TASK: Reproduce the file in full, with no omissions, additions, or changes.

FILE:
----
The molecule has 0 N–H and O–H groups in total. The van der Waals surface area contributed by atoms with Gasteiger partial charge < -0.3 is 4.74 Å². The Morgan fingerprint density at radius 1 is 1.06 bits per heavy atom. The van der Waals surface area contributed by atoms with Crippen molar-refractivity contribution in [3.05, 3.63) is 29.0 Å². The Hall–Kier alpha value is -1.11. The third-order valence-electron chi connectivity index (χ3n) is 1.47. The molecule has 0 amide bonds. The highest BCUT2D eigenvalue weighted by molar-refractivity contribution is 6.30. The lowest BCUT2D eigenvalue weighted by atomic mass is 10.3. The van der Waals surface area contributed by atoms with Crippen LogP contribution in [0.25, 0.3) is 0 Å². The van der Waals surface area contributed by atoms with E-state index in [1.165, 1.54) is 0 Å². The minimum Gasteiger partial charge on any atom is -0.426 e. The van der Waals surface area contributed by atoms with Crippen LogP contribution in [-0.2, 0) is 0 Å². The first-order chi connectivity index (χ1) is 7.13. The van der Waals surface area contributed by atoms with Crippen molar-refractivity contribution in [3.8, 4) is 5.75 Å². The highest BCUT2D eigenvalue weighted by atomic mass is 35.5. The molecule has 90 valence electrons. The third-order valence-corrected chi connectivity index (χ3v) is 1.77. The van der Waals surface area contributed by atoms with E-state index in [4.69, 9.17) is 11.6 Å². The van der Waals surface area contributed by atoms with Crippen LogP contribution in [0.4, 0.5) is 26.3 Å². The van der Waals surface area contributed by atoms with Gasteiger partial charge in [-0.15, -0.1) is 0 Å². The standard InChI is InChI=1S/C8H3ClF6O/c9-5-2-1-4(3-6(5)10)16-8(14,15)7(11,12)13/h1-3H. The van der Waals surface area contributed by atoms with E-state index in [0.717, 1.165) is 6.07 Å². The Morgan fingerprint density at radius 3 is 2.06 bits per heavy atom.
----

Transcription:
The molecule has 0 N–H and O–H groups in total. The van der Waals surface area contributed by atoms with Gasteiger partial charge < -0.3 is 4.74 Å². The Morgan fingerprint density at radius 1 is 1.06 bits per heavy atom. The van der Waals surface area contributed by atoms with Crippen molar-refractivity contribution in [3.05, 3.63) is 29.0 Å². The Hall–Kier alpha value is -1.11. The third-order valence-electron chi connectivity index (χ3n) is 1.47. The molecule has 0 amide bonds. The highest BCUT2D eigenvalue weighted by molar-refractivity contribution is 6.30. The lowest BCUT2D eigenvalue weighted by atomic mass is 10.3. The van der Waals surface area contributed by atoms with Crippen LogP contribution in [0.25, 0.3) is 0 Å². The van der Waals surface area contributed by atoms with E-state index in [1.165, 1.54) is 0 Å². The minimum Gasteiger partial charge on any atom is -0.426 e. The van der Waals surface area contributed by atoms with Crippen LogP contribution in [-0.2, 0) is 0 Å². The first-order chi connectivity index (χ1) is 7.13. The van der Waals surface area contributed by atoms with Crippen molar-refractivity contribution in [3.8, 4) is 5.75 Å². The highest BCUT2D eigenvalue weighted by atomic mass is 35.5. The molecule has 90 valence electrons. The third-order valence-corrected chi connectivity index (χ3v) is 1.77. The van der Waals surface area contributed by atoms with E-state index in [4.69, 9.17) is 11.6 Å². The van der Waals surface area contributed by atoms with Crippen LogP contribution in [0.4, 0.5) is 26.3 Å². The van der Waals surface area contributed by atoms with Gasteiger partial charge in [-0.15, -0.1) is 0 Å². The standard InChI is InChI=1S/C8H3ClF6O/c9-5-2-1-4(3-6(5)10)16-8(14,15)7(11,12)13/h1-3H. The van der Waals surface area contributed by atoms with E-state index in [0.717, 1.165) is 6.07 Å². The Morgan fingerprint density at radius 3 is 2.06 bits per heavy atom.